What is the most dangerous animal in Africa?

The most dangerous animals in Africa?

What animal kills the most humans in Africa each year?

From elephants overturning safari vehicles to poisonous snakes, the continent has many different kinds of dangerous animals. The most dangerous animal in Africa depends on where you are and what you are doing.

According to statistics, mosquitoes are the deadliest animals in Africa. By spreading malaria and other diseases, they are responsible for almost half a million annual fatalities.

Hippos are the most dangerous mammals in Africa, responsible for around 500 human casualties every year.

Lions can also be the most dangerous animals in Africa, considering they are the apex predator out on the African savanna.

Or you can argue that black mambas are more dangerous because a single bite contains enough venom to take out 25 people.

But let’s not get too caught up in who is the biggest and baddest African animal. They can all be dangerous, so let’s celebrate the incredible powers that make them menacing.

Deadliest Animal in Africa by Human Fatalities

Read on for the eleven most dangerous animals in Africa, fully updated with a guide on how to avoid getting injured in any confrontation.

Then you can decide which creature is Africa’s deadliest.

1. Hippopotamus – Most dangerous animal

Silhouette of hippo yawning

Think of a hippopotamus, and you may picture it as a very clumsy animal. Beware of misconceptions. Knowing how fast a hippo can run will make you nervous.

This 2-ton marvel will charge you in no time if alarmed. Hippos are highly territorial and should be approached with extreme caution, especially old bulls and cows with calves.

Believe it or not, hippos are responsible for more deaths than any other mammals in Africa.

Check its teeth out.

The incisors can measure up to 1 m long.

Hippos feel threatened when anything or anyone comes in between them and the water. And they may be Africa’s most dangerous animal because they’re so belligerent and aggressive.

A hippo doesn’t think twice – if something gets in the way, they charge.

How to get away from a hippo: The only way to outrun a hippo is to run uphill. However, if you are chased by a hippo, it means you got too close. So rule number one is to keep your distance.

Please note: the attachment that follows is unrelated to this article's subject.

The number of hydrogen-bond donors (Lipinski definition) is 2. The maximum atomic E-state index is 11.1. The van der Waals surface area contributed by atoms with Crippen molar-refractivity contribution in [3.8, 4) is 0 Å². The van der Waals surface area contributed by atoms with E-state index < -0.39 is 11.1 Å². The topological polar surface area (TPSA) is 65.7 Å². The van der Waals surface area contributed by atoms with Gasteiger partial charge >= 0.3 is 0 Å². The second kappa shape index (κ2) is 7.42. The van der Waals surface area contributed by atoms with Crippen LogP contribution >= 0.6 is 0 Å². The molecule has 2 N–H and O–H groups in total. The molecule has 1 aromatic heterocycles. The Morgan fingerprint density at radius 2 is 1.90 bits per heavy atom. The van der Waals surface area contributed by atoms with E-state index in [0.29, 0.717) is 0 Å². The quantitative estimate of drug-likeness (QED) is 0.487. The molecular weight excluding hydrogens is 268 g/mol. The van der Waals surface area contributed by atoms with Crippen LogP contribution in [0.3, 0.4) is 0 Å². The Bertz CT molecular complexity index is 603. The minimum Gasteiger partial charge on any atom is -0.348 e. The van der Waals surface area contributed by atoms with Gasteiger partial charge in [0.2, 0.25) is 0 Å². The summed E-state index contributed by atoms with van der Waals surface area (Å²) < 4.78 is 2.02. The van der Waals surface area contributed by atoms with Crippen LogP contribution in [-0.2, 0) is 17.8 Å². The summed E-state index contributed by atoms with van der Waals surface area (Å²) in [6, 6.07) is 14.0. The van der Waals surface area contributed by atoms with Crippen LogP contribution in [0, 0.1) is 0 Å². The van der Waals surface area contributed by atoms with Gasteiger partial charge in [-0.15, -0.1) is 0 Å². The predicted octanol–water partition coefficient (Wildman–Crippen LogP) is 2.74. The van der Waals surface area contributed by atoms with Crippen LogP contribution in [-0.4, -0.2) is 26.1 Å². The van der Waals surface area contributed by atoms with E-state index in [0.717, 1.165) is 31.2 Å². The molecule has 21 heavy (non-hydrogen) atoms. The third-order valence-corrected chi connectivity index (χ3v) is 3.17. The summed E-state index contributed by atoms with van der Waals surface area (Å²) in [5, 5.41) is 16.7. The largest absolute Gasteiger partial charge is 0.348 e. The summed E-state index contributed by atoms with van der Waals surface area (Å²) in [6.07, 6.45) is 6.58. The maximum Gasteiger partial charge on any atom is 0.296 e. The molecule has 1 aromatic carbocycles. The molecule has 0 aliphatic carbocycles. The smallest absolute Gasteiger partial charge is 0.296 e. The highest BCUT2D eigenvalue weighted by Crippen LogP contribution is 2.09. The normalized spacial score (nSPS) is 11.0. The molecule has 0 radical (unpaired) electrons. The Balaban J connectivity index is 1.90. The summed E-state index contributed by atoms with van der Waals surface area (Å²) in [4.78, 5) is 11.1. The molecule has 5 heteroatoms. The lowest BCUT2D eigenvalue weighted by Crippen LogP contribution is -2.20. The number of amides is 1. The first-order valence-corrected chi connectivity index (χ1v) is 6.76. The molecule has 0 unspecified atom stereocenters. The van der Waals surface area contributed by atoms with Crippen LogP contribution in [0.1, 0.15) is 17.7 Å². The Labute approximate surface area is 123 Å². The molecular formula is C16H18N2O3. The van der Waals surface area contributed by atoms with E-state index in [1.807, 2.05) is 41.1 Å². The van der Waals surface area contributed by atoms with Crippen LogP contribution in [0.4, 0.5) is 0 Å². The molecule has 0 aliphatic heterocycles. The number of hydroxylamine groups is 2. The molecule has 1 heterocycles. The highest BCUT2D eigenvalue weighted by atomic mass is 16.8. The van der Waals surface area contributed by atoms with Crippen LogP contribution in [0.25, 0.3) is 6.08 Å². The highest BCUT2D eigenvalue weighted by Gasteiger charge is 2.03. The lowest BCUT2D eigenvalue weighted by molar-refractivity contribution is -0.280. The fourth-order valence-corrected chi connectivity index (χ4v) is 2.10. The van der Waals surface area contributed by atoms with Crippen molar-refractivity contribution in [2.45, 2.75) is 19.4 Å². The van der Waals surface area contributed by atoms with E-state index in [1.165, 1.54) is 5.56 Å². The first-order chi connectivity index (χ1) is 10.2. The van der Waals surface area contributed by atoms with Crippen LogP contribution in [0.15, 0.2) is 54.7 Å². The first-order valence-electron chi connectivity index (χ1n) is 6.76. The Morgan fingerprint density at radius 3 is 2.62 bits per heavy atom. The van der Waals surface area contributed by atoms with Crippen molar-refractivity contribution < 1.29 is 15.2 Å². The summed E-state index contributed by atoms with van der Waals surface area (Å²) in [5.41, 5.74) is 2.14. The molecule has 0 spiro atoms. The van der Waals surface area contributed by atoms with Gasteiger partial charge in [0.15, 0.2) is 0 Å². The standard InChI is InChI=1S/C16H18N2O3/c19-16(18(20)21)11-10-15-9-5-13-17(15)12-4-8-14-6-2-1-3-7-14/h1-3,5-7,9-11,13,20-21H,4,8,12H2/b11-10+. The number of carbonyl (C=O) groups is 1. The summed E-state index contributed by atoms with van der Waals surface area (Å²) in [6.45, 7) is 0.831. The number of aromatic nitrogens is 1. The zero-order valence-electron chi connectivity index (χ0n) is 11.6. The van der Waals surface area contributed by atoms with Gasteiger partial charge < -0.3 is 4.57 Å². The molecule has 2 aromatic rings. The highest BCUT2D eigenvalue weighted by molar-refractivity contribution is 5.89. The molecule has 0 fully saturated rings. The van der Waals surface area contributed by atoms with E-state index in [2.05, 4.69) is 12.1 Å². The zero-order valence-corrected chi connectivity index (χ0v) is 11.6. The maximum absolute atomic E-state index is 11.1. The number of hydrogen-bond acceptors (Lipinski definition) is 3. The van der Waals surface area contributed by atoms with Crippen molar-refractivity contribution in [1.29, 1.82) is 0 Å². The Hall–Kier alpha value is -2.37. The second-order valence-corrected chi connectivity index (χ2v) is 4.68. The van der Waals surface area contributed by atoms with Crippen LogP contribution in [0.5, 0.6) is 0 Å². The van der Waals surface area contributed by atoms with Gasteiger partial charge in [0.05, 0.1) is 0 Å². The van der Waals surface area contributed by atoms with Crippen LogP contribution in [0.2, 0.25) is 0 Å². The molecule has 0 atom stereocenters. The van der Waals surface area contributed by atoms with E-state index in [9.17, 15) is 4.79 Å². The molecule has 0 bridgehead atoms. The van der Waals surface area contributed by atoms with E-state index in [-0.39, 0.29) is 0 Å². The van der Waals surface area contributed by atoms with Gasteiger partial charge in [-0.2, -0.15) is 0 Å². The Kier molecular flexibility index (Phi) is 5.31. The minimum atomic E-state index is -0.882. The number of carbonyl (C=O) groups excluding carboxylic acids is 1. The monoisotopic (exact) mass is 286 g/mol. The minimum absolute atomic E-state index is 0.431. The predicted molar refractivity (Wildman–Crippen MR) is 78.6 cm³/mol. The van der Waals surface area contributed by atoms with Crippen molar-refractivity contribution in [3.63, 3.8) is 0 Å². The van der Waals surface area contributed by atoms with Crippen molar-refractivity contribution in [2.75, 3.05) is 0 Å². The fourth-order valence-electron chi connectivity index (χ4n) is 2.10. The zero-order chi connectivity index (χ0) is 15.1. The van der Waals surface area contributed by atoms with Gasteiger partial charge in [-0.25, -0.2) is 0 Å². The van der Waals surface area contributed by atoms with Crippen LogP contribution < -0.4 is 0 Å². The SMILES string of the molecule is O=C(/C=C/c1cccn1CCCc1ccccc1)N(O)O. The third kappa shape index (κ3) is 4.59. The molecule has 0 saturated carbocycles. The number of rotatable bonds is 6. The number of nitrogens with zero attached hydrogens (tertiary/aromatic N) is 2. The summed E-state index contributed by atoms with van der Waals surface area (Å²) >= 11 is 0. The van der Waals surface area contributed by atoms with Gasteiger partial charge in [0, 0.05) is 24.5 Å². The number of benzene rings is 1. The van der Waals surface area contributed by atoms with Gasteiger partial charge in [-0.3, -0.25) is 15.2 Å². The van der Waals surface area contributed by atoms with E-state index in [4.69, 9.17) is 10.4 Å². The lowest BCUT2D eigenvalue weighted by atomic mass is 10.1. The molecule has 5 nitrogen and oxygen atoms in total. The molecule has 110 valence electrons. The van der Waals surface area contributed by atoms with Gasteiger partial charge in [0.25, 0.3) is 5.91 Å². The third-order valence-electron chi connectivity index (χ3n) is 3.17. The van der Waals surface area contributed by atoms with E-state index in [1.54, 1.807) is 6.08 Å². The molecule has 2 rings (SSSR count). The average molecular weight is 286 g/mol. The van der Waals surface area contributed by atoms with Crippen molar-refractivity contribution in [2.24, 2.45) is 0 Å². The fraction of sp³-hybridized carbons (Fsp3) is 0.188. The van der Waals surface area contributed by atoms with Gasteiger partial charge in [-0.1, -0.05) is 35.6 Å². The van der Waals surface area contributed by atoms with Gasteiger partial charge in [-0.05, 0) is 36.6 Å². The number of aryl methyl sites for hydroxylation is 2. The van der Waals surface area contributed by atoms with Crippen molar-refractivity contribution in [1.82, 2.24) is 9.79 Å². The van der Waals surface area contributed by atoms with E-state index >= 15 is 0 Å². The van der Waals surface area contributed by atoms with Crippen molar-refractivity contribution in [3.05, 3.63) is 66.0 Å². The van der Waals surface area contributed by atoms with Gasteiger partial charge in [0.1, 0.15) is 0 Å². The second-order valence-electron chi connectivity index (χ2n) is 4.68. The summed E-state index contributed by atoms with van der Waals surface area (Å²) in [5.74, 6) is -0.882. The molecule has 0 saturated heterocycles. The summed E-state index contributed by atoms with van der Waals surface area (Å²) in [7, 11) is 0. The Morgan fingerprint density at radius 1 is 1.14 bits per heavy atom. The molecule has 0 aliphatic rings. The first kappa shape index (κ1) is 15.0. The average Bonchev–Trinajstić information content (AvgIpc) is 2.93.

How to avoid a hippo on the water: Incidents on the water are more common, so think twice before getting too close to these “river horses” of the African bush.

When in the water, tap the side of the boat to indicate where you are. And when a hippo makes any movement towards your boat, retreat immediately, not just when the hippo starts chasing.

2. Nile crocodile

Scary Nile crocodile with mouth wide open and a menacing eye

Quick and agile, meet the Nile crocodile. Most rivers and lakes of Africa are infested with these prehistoric beasts.

Nile crocs are vicious and will do almost anything to catch their prey. They have an acute smell, excellent hearing, and with a flick of a tail, can catapult themselves onto riverbanks to reach their potential meal.

Every year, the Nile crocodile is accountable for hundreds of human casualties around African villages and small towns.

These giant predators are not picky eaters and will happily ensnare any potential meat along the riverside, usually drowning their victims.

Nile crocodiles have a jaw that’s eight times stronger than a great white shark. How’s that for the most deadly animal in Africa?

How to avoid a Nile crocodile attack: Don’t splash in the shallows of any river known to be home to crocodiles. These predators hunt from the water.

You will often see crocodiles sunbathing on the riverbank. When you can see them, you are probably safe. But when crocodiles lurk below the water, you may be in danger.

3. Hyena

Spotted hyena portrait in the Kalahari